We have heard recently that a few customers have been flying loops and other aerobatic maneuvers In their Lazairs.  While there is no doubt that the Lazair Is capable of executing some of these maneuvers (as demon­strated by the Ultraflight factory test pilots), this type of flying is definitely ~not recommended for the average Lazair pilot.  The Lazair is stressed for 4 g's positive and 2 g's negative.  This is quite adequate for any normal flying conditions but it is not even close to the stress requirements for fully aerobatic airplanes. 

A properly executed inside loop will probably pull less than 3 g's.  However, a poorly executed loop (one entered at too high an airspeed or with an abrupt movement on the cont?ol column or one with a prolonged period of vertically downward flight) could pull well In excess of the 4 g design limit for the aircraft.  We don't want to hear about someone pulling the wings off in flighti  Accidents of this type are very easyto avoid - just don't do it. 


One of the attractive features of the Lazair is its ability to soar with the engines off, and then fly home with its engines restarted.  However, restarting these engines in flight is a technique to be practised and learned only after the basic skills of flying the Lazair have been mastered.  As was suggested in the first of these update letters, your first attempt to restart in flight should be made at an altitude of at least 1000 feet.  It should also be made In an area where you can glide to a safe landing should your restart be unsuccessful.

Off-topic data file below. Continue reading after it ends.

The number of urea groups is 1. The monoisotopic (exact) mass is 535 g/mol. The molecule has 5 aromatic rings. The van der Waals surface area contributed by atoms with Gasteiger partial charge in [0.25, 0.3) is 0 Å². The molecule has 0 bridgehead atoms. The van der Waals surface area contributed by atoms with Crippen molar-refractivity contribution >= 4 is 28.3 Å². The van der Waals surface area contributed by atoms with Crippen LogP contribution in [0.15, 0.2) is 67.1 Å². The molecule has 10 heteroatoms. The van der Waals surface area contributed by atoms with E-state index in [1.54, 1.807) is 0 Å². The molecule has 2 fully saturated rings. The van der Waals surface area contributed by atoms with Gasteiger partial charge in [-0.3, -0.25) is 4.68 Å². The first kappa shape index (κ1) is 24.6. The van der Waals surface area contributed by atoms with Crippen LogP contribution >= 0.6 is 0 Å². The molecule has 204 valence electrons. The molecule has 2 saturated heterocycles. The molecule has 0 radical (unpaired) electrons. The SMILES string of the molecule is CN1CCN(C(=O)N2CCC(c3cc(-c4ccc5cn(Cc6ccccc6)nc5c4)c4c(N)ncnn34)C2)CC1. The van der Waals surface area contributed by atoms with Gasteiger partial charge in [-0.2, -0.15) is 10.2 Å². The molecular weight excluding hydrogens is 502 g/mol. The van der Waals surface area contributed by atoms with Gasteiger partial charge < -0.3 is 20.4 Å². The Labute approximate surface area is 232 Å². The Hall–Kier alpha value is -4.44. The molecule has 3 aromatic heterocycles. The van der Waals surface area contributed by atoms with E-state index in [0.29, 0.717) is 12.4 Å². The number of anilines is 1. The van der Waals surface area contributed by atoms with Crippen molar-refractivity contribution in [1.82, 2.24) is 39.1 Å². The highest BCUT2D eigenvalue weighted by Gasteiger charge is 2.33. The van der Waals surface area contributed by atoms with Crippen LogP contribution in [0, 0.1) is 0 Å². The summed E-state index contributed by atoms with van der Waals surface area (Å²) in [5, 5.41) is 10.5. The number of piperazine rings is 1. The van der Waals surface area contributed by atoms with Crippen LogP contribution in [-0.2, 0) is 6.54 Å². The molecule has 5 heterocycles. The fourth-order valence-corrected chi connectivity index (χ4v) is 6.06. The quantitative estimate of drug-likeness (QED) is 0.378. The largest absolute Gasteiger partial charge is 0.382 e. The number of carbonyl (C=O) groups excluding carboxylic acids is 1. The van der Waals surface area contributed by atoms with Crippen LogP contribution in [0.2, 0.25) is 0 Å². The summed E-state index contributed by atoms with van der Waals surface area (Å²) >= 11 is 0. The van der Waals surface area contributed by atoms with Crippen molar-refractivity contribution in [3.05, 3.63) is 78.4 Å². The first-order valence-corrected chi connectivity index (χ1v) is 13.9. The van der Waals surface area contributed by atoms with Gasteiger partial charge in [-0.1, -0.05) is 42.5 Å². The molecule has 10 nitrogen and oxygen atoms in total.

Although a restart looks easy when you're on the ground watching someone else do it, you may find it's a bit different when you're up In the air trying it yourself.  First of all, it's necessary to lean forward to grasp the pull cord - this can be a difficult reach for a short-armed pilot.  Leaning forward will change the trim and put the aircraft into a nose down attitude.  This can be compensated for by a slight back pressure on the stick, but applying back pressure as you lean forward may not be as easy at first as you might expect.